But he did, and it works, and it’s one of the real strengths of his book.
To succeed in getting the scares, suspense and comedy right, you could be forgiven for thinking the plot can’t be great.
Except, I don’t forgive you.
And you are wrong.
Aside from being funny and scary, John Dies is also clever.
See above, where I fast gave up on writing a plot summary.
I couldn’t do it without giving things away and I didn’t want to give things away.
From the first page, the book sets up twists and turns.
When it’s not making you laugh or scaring the shit out of you, it’s making you think.
This book is a page-turner. Honest. The plot races along, and you want to find out what is going on, and see how it unravels.
When the twists start unfolding, later on, you are never disappointed, and the biggun at the end is outstanding.
I didn’t even guess it.
John Dies is not just an excuse to make jokes and throw scares around. There is a genuine plot which the laughs and scares are always in support of, not the other way around.
But, let’s talk about the end.
I have, in the past, spoken about the problem of massive sets up regarding endings.
Much of the time, a writer will allow grand ideas to get away from them, and the ending won’t quite live up to the hype.
In John Dies, the end is sufficient (the twist is brilliant, as I said before) but doesn’t live up to the rest of the book.
The worst thing is, after the story ends, the book keeps going for much longer than it needs to.
This is often a problem with great books.
They don’t know how to end.
But, in the end, this end is not a downer enough to ruin the rest of the book, which has been so funny, scary and exciting from page one.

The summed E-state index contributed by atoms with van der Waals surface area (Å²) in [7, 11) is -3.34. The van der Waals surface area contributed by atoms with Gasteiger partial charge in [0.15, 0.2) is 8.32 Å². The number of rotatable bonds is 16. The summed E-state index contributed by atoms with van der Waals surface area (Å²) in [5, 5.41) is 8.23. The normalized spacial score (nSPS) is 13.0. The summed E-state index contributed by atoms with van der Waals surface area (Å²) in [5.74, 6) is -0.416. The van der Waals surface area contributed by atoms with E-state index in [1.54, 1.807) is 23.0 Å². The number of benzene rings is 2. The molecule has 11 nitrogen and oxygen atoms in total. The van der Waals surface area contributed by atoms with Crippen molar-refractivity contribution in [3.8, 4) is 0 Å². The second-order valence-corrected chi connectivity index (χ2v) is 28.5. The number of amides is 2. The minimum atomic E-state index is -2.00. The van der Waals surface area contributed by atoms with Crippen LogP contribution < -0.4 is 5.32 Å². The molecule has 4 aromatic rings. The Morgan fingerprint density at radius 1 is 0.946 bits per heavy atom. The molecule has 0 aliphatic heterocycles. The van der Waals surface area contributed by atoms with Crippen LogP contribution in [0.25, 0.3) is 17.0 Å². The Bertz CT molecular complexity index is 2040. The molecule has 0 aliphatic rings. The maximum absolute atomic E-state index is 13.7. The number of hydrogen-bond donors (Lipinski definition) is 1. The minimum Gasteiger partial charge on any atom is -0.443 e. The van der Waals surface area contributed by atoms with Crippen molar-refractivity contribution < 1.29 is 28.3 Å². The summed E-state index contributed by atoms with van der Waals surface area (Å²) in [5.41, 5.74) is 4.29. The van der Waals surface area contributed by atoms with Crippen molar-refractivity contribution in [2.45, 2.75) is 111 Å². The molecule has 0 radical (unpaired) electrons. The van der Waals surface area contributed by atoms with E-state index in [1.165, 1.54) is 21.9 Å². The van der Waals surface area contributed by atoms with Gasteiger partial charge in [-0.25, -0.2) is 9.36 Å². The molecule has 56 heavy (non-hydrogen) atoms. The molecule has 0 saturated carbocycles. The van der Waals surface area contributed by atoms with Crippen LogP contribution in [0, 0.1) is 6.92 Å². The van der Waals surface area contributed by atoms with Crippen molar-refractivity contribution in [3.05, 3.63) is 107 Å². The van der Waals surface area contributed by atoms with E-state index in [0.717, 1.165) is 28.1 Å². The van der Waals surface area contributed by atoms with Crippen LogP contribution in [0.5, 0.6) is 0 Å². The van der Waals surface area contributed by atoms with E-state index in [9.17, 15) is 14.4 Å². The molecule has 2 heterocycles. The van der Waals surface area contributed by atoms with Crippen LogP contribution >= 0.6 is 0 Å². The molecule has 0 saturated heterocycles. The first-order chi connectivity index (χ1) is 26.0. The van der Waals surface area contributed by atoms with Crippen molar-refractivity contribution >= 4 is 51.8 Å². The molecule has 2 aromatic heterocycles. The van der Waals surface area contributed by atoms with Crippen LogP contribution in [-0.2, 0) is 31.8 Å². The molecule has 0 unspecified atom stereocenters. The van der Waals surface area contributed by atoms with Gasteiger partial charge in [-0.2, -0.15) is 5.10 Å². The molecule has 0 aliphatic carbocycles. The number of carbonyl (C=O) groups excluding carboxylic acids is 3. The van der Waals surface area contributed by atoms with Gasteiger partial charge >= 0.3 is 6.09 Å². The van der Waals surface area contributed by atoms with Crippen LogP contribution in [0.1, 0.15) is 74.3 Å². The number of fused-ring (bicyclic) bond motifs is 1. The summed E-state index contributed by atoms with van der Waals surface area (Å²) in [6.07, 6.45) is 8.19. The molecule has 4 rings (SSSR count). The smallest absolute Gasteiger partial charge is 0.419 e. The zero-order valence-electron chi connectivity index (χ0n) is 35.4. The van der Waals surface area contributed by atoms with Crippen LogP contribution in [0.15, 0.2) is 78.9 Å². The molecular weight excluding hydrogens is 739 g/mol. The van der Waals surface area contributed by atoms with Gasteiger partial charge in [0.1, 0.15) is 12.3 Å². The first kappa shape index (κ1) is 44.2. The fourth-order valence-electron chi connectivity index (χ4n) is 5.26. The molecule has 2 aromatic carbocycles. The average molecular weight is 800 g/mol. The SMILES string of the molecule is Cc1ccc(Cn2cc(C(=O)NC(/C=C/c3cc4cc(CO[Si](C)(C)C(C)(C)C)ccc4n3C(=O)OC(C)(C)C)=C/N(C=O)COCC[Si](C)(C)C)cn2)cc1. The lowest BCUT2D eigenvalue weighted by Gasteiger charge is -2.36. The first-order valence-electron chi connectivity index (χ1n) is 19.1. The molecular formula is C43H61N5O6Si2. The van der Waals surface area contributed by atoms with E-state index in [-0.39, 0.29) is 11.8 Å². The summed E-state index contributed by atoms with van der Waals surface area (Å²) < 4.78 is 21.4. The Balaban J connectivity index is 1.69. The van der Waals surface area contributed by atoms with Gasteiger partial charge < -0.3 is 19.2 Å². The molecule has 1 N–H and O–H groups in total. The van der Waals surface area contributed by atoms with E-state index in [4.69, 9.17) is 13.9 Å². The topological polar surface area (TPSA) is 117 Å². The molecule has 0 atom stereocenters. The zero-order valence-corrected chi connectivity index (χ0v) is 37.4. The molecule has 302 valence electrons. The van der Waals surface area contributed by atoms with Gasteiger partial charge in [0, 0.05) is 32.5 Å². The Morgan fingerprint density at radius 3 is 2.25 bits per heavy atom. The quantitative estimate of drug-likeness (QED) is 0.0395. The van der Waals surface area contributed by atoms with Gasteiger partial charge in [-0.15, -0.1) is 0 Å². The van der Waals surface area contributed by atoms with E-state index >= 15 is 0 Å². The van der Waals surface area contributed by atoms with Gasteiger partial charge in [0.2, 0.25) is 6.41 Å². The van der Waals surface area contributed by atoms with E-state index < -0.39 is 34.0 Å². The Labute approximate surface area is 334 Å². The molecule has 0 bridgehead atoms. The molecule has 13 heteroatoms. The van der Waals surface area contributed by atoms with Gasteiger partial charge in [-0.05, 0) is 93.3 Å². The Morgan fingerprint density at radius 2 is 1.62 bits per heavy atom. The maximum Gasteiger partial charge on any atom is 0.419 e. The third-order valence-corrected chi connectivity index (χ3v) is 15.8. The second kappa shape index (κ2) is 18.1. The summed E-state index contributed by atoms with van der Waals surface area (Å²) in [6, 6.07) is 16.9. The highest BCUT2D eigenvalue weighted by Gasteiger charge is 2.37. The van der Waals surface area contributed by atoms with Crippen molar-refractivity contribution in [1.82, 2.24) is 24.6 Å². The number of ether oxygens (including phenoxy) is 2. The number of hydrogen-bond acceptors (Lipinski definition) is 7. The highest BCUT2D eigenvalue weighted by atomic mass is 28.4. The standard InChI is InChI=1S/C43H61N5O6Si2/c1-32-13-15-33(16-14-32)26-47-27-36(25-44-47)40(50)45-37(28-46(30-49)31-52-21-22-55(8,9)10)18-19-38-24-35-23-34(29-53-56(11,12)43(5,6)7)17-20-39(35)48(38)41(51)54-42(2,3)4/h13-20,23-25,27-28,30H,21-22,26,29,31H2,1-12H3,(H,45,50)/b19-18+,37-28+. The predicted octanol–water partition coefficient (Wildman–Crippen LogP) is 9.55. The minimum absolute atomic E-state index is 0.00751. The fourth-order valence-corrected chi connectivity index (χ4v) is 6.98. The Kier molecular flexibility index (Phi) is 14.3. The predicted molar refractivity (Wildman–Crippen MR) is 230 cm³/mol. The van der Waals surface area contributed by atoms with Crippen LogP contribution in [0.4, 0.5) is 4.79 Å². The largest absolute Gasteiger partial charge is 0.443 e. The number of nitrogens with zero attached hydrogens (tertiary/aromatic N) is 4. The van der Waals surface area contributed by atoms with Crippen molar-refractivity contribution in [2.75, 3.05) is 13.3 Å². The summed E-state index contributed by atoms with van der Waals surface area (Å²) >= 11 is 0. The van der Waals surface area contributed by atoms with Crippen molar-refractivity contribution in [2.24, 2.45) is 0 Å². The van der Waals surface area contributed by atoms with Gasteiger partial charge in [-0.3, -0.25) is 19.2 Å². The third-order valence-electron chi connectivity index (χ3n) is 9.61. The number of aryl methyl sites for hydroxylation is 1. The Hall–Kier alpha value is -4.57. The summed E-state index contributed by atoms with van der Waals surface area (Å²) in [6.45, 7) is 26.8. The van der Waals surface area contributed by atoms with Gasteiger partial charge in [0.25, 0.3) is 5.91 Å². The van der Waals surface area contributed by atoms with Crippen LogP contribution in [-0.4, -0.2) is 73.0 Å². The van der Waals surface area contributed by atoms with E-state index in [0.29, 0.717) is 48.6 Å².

So that’s okay.
The plot is excellent, but the real strength of this book is it’s two main characters.
David Wong (yeah, the author’s name is the primary characters name. Although, actually, the author’s name isn’t the author’s name. It’s a pseudonym. The real name of the author is Jason Pargin, but… well, it doesn’t matter. Let’s carry on) and the titular John are brilliant.
They’re both uniquely funny and engaging and help carry this plot the entire way. Neither of them is trustworthy, but both have their hearts in the right place.
We route for them throughout.
Throw two different leads in here (like Harry Potter and John McClane), and this book would not be the same book.
Neither would it be as good.
Though a film with Harry Potter and John McClane… that could be interesting.
This book was a four out of five on Goodreads.
It was funny, scary, with a plot that keeps you engaged and guessing throughout.
The pace is excellent, and there are loads of twists and turns to keep things exciting.
The two main characters are brilliant, carrying a plot that doesn’t even need carrying.
If you love scary, funny things, get out, and get this book.
Like, right now.
Next up is Harry Potter and the Philosopher’s Stone.
Need I say more?